What is the gospel?
This is a popular discussion topic these days. Most people are aware of the group known as The Gospel Coalition that organized around a common desire to better understand the gospel (it is worth stating it is very debatable whether or not this has been successful since when many think of this group other, secondary matters seem more defining than the gospel itself). At the seminary where I study (Western Seminary in Portland, OR) the motto is “Gospel-Centered Transformation” and I can attest to the reality that the professors do ask how their various subjects relate to the gospel, its proclamation, and its mission in the world. A flurry of books on the subject have been published in recent years as well as many articles.
I confess that I spend most of my study time reading the Apostle Paul. It is my niche. It is his writings where I see the story of Israel unfold from a post-resurrection perspective in relation to the real life of some of the earliest Christian communities. So when I ask myself what I mean when I say that I am trying to better understand the gospel this means, in part, that I am asking what the great Apostle meant by the gospel.
This is not to say the rest of the canon doesn’t contribute. It does have much to say and I know that this discussion must be made with an eye toward catholicity. That being said, I want to talk about the Pauline gospel in this post.
First, I think most students of Paul would say we ought to begin with 1. Cor. 15.1-8, which he wrote just prior to addressing the Corinthian’s misunderstanding of the resurrection:
Now, brothers and sisters, I want to remind you of the gospel I preached to you, which you received and on which you have taken your stand. By this gospel you are saved, if you hold firmly to the word I preached to you. Otherwise, you have believed in vain.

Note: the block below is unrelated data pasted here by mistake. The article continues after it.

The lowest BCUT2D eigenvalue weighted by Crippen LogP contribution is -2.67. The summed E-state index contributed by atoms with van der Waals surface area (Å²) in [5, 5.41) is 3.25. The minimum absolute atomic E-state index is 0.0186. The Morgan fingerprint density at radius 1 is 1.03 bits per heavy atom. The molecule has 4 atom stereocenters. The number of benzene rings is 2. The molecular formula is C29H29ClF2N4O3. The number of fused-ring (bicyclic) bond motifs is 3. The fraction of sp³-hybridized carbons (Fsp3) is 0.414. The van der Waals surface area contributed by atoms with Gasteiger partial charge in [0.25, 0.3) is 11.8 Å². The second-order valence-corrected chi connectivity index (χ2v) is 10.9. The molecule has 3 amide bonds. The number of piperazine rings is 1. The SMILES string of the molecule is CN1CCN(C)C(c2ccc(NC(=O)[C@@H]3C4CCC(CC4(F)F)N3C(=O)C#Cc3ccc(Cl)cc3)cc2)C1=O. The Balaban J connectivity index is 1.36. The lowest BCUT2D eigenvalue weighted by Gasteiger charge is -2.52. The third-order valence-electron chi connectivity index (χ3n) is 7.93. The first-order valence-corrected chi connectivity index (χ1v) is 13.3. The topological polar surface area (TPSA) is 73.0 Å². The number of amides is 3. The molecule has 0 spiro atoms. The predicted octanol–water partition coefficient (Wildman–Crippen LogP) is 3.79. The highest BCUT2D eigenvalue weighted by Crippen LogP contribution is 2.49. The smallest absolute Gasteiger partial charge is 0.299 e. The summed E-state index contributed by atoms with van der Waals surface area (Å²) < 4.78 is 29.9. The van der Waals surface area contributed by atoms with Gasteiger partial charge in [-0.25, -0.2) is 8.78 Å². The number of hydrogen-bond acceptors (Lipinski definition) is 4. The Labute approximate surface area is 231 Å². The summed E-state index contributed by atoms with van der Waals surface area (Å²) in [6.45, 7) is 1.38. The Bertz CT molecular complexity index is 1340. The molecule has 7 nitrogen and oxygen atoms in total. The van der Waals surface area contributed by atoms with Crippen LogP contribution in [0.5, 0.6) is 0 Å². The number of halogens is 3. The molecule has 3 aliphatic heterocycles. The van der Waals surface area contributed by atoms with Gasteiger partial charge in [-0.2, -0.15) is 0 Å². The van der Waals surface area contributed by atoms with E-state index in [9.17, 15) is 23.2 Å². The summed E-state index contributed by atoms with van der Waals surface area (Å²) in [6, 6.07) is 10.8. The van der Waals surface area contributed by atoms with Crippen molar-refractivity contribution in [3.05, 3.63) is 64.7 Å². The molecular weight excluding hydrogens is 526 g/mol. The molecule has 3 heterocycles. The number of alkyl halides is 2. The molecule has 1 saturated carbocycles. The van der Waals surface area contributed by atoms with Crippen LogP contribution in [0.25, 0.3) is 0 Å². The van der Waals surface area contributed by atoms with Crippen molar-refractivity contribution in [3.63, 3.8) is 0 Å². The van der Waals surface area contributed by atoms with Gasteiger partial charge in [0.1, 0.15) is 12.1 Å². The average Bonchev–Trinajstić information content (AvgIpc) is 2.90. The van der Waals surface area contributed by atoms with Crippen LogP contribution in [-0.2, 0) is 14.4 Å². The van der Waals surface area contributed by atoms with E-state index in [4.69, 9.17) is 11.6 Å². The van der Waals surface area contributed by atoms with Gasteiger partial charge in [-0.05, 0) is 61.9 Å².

For what I received I passed on to you as of first importance: that Christ died for our sins according to the Scriptures, that he was buried, that he was raised on the third day according to the Scriptures, and that he appeared to Cephas, and then to the Twelve. After that, he appeared to more than five hundred of the brothers and sisters at the same time, most of whom are still living, though some have fallen asleep. Then he appeared to James, then to all the apostles, and last of all he appeared to me also, as to one abnormally born. (NIV)
As we see it is the gospel from the beginning to the end for Paul. This gospel is defined here in relation to the error that Paul addresses, so we should not say it is his final summary on the matter, but merely the central aspect that he wishes to highlight in relation to doubts regarding the resurrection of the dead.
In his gospel we see that it is “according to the Scriptures”, sometime he says elsewhere in relation to this subject. It is about the death, burial and resurrection of Jesus. It includes the fact that Jesus was seen post-resurrection by central figures in the early church and Paul includes himself as one of those people.
At the beginning of his letter to Rome (Rom. 1.1-7) he notes similar points of contact: (1) Paul’s apostleship is about announcing the “gospel of God”; (2) it is derived from the Scriptures; (3) it builds on Jesus being a Davidic descendant; (4) it proclaims his enthronement as occurring by the Holy Spirit at the resurrection; (5) this marks Jesus as Lord.